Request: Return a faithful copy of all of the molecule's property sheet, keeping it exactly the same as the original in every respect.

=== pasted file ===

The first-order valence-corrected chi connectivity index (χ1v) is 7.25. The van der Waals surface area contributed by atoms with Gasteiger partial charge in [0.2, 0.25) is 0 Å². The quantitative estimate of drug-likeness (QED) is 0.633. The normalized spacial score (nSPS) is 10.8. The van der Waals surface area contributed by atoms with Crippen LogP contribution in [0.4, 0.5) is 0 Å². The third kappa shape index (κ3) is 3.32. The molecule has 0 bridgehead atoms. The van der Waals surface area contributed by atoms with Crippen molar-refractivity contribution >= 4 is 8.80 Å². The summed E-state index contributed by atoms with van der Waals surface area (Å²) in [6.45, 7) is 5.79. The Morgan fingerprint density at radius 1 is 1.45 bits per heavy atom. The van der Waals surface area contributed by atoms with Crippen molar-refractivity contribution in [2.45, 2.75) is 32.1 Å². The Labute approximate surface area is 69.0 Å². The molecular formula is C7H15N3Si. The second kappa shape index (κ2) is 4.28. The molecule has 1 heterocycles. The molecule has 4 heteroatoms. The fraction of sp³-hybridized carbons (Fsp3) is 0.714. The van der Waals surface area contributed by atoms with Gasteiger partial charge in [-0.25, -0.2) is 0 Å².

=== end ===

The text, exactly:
The first-order valence-corrected chi connectivity index (χ1v) is 7.25. The van der Waals surface area contributed by atoms with Gasteiger partial charge in [0.2, 0.25) is 0 Å². The quantitative estimate of drug-likeness (QED) is 0.633. The normalized spacial score (nSPS) is 10.8. The van der Waals surface area contributed by atoms with Crippen LogP contribution in [0.4, 0.5) is 0 Å². The third kappa shape index (κ3) is 3.32. The molecule has 0 bridgehead atoms. The van der Waals surface area contributed by atoms with Crippen molar-refractivity contribution >= 4 is 8.80 Å². The summed E-state index contributed by atoms with van der Waals surface area (Å²) in [6.45, 7) is 5.79. The Morgan fingerprint density at radius 1 is 1.45 bits per heavy atom. The van der Waals surface area contributed by atoms with Crippen molar-refractivity contribution in [2.45, 2.75) is 32.1 Å². The Labute approximate surface area is 69.0 Å². The molecular formula is C7H15N3Si. The second kappa shape index (κ2) is 4.28. The molecule has 1 heterocycles. The molecule has 4 heteroatoms. The fraction of sp³-hybridized carbons (Fsp3) is 0.714. The van der Waals surface area contributed by atoms with Gasteiger partial charge in [-0.25, -0.2) is 0 Å².